What are the opportunities and challenges for French e-commerce? From mobile retail to free shipping, Manuel Bonnin, head of industry e-commerce and distance selling at Asendia, shares his insights.
France is opening up to international e-commerce. Manuel Bonnin, head of industry e-commerce and distance selling at Asendia, offers some dos and don’ts for businesses looking to target the market.
1. It’s the third biggest e-commerce market – and it’s growing
France is Europe’s third biggest e-commerce market, (and sixth in the world) notching up €72bn in sales in 2016. In terms of France’s retail market share, it is the fifth-biggest e-commerce market in Europe, behind the UK, Germany, Sweden and the Netherlands. E-commerce in France accounts for just under 3 per cent of the country’s GDP – one of the highest rates in Europe. There are now about 200,000 active online stores in France – 12 per cent more than there were in 2015.
2. Internet use underpins the market
Some 47 million people in France – 87 per cent of the population – are internet users, while 62 per cent use a smartphone. According to recent statistics, mobile accounts for about 15 per cent of online sales in the country. The use of mobile devices for online shopping and online payments is accelerating and boosting website traffic for retailers. Take Ventes Privées.com : mobile accounts for more than half % of its audience. In 2016, the value of mobile commerce reached €9.9bn. Expect to see more French companies reporting higher revenues through smartphones than via desktops.
3. Clothing and footwear lead the way
Clothing and footwear lead product sales in France, while travel is the main service that its consumers buy online. However, elsewhere, France is seeing rapid growth in areas that were previously less popular. For instance, online grocery in France grew by almost 23 per cent in 2015, while home and garden category jumped by 25 per cent to almost €3bn.
4. France’s online marketplace is crowded
France’s e-commerce market is a tough market to crack due to the strength of local retail brands such as Fnac, Carrefour, Leclerc, Leroy Merlin and Darty, and pure players like cdiscount and Ventes Privées. However, some of the biggest online retailers Amazon, Zalando, Alibaba, Ebay, Asoc are finding increasing favour with French consumers who are looking for price benefits when shopping online.
5. Convenience is driving innovation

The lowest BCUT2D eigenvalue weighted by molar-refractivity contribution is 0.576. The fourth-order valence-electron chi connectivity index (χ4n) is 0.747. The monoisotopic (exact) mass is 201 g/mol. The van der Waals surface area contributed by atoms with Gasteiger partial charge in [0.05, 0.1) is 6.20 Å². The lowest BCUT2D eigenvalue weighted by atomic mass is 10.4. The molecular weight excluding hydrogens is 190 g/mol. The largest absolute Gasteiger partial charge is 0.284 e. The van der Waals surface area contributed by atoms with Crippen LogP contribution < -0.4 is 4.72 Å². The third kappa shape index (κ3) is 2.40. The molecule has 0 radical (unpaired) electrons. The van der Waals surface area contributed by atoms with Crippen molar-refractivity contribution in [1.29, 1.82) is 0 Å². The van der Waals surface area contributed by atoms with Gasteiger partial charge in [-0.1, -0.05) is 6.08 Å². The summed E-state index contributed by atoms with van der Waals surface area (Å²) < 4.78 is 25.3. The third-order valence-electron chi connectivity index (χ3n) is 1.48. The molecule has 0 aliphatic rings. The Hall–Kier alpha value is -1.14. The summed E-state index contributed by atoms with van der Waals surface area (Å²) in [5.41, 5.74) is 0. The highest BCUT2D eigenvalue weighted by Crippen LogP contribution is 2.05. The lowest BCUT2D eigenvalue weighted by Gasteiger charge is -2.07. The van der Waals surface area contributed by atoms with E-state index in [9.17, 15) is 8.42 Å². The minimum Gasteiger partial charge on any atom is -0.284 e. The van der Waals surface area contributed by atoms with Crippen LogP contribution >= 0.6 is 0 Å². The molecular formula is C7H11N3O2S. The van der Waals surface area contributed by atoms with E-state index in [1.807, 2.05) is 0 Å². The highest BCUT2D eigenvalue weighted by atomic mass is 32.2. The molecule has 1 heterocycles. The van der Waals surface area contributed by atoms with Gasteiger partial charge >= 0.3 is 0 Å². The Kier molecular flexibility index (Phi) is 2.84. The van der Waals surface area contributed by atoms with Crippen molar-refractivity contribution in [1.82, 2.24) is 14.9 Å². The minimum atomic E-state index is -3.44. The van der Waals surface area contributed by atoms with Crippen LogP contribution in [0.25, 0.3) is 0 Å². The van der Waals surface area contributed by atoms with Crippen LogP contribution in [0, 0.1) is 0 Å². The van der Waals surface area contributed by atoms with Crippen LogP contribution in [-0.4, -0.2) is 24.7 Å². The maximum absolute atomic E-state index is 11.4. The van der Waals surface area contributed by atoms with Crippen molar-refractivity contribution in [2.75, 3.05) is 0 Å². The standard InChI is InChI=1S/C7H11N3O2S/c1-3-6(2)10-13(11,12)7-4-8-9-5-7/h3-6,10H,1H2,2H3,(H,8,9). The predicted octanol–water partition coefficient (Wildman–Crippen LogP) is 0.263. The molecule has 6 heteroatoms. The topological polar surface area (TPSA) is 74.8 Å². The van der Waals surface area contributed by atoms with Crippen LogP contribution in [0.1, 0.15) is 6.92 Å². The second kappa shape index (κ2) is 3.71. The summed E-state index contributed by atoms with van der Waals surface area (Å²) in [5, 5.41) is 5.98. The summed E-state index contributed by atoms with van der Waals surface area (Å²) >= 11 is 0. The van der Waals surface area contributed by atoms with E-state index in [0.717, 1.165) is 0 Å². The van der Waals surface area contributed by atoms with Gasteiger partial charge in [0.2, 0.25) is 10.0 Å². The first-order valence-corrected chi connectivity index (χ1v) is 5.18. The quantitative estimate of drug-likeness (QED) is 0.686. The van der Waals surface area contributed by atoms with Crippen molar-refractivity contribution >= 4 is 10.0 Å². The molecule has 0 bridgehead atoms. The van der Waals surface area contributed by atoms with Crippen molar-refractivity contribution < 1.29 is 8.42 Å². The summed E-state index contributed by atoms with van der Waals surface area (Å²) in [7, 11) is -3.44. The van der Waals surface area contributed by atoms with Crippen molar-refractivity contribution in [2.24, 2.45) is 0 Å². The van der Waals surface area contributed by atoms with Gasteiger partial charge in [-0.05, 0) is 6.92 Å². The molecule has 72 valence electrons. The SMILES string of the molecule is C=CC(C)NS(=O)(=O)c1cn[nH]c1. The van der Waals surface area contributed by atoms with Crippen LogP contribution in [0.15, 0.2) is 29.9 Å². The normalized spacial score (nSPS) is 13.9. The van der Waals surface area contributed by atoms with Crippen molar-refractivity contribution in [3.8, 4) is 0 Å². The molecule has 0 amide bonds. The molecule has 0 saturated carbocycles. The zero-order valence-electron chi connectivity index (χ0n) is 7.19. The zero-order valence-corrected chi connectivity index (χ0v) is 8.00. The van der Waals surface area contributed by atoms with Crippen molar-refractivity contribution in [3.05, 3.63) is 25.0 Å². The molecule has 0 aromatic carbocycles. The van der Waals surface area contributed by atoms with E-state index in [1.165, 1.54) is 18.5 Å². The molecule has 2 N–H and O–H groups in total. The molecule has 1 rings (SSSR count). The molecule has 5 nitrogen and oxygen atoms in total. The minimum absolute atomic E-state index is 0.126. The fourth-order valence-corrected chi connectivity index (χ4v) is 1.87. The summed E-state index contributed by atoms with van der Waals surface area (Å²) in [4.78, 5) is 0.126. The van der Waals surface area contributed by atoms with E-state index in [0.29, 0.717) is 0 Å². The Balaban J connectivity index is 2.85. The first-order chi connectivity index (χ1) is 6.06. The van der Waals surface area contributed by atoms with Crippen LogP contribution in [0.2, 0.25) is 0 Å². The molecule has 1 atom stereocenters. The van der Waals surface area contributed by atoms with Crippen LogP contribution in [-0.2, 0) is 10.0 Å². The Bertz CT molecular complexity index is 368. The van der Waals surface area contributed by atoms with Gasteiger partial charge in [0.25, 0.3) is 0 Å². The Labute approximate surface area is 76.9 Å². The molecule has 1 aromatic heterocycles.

Several companies are launching new online shopping products and services to boost convenience for French shoppers. Bic, for example, recently launched a €5 per month razor subscription service, delivering shavers and refillable cartridges direct-to-door. Meanwhile, Amazon, launched its Prime offering in France in 2016, bringing the country up to date with the rest of western Europe.
6. Online payment methods are excellent
France’s payment infrastructure is a major growth driver for e-commerce and mobile retail – particularly the Carte Bancaire (debit card) system. More than 94 per cent of the French population aged above 15 years has a Carte Bancaire card and over 63 million cards have been issued. Along with CB, there are about 8 million PayPal accounts in France.
7. Language matters in France
According to the E-commerce Foundation, “A website in a foreign language or badly translated into French has little chance of succeeding”. Most consumers expect a localised service, so translate your website, or at least include a translation option – and tie that in with your local advertising. SEO is also critical: About 70 per cent of French e-commerce users expect to see what they want at the top of the page in search engine results, according to online shopping statistics [Source: Search Laboratory], so make sure your website is optimised.
8. France is bound by EU regulations
A customer/importer may have to pay VAT, customs duties and/or excise duties on goods imported into France before they can obtain them, and the applicable taxes and duties depend upon whether the goods are sent from inside or outside the EU. France’s VAT rate is in line with the UK (20%) and many other European countries but its customs landscape can be challenging, so it is important to seek advice.
9. Tracking international mail counts
Anecdotal evidence suggests that French consumers expect full visibility of their order – email and website-based tools are important here. Home delivery is still the preferred method of delivery in the country, followed by PickUp DropOff (PUDO) delivery. French consumers want the best international shipping and more and more flexible delivery options.
10. Free shipping is a plus
And a growing number expect it. So, considerations of cost, timeliness, service and efficiency are all likely to take up a lot of management time. But despite the complexity and demanding nature of the market, France’s growing embrace of e-commerce shows no signs of waning.
[Source: E-commerce Europe]
For more insights on how Asendia can help you find e-commerce success in France, visit our page on Destination France.
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